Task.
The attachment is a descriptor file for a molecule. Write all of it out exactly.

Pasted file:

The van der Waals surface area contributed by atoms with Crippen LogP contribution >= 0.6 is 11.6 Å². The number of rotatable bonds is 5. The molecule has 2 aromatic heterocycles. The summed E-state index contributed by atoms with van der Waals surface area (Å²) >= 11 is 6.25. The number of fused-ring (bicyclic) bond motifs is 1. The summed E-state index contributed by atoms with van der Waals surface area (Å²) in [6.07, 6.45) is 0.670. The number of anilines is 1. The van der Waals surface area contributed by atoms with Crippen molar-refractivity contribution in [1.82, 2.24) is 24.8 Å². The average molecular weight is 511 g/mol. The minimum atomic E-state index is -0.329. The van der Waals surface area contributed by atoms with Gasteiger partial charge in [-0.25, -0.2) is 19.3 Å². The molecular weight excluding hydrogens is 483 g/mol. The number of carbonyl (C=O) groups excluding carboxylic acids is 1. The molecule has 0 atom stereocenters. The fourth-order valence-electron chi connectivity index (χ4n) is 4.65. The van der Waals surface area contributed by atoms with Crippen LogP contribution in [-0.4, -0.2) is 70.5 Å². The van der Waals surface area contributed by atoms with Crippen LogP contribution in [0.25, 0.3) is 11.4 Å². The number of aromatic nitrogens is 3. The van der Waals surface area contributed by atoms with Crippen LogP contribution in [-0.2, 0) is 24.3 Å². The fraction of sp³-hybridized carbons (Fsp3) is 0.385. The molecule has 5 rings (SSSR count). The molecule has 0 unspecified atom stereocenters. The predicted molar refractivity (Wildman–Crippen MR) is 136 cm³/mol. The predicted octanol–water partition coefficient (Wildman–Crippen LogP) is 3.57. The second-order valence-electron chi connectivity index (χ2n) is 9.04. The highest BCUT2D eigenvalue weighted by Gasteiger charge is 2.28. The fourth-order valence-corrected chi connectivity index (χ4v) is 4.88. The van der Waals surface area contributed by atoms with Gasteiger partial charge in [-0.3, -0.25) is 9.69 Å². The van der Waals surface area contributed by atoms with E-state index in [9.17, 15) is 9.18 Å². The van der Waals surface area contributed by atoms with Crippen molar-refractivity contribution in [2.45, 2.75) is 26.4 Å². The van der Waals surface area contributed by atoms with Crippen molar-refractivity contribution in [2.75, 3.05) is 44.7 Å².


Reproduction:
The van der Waals surface area contributed by atoms with Crippen LogP contribution >= 0.6 is 11.6 Å². The number of rotatable bonds is 5. The molecule has 2 aromatic heterocycles. The summed E-state index contributed by atoms with van der Waals surface area (Å²) >= 11 is 6.25. The number of fused-ring (bicyclic) bond motifs is 1. The summed E-state index contributed by atoms with van der Waals surface area (Å²) in [6.07, 6.45) is 0.670. The number of anilines is 1. The van der Waals surface area contributed by atoms with Crippen molar-refractivity contribution in [1.82, 2.24) is 24.8 Å². The average molecular weight is 511 g/mol. The minimum atomic E-state index is -0.329. The van der Waals surface area contributed by atoms with Gasteiger partial charge in [-0.25, -0.2) is 19.3 Å². The molecular weight excluding hydrogens is 483 g/mol. The number of carbonyl (C=O) groups excluding carboxylic acids is 1. The molecule has 0 atom stereocenters. The fourth-order valence-electron chi connectivity index (χ4n) is 4.65. The van der Waals surface area contributed by atoms with Crippen LogP contribution in [-0.4, -0.2) is 70.5 Å². The van der Waals surface area contributed by atoms with Crippen LogP contribution in [0.25, 0.3) is 11.4 Å². The number of aromatic nitrogens is 3. The van der Waals surface area contributed by atoms with Crippen LogP contribution in [-0.2, 0) is 24.3 Å². The fraction of sp³-hybridized carbons (Fsp3) is 0.385. The molecule has 5 rings (SSSR count). The molecule has 0 unspecified atom stereocenters. The predicted molar refractivity (Wildman–Crippen MR) is 136 cm³/mol. The predicted octanol–water partition coefficient (Wildman–Crippen LogP) is 3.57. The second-order valence-electron chi connectivity index (χ2n) is 9.04. The highest BCUT2D eigenvalue weighted by Gasteiger charge is 2.28. The fourth-order valence-corrected chi connectivity index (χ4v) is 4.88. The van der Waals surface area contributed by atoms with Gasteiger partial charge in [-0.3, -0.25) is 9.69 Å². The van der Waals surface area contributed by atoms with E-state index in [9.17, 15) is 9.18 Å². The van der Waals surface area contributed by atoms with Crippen molar-refractivity contribution in [2.45, 2.75) is 26.4 Å². The van der Waals surface area contributed by atoms with Crippen molar-refractivity contribution in [2.75, 3.05) is 44.7 Å².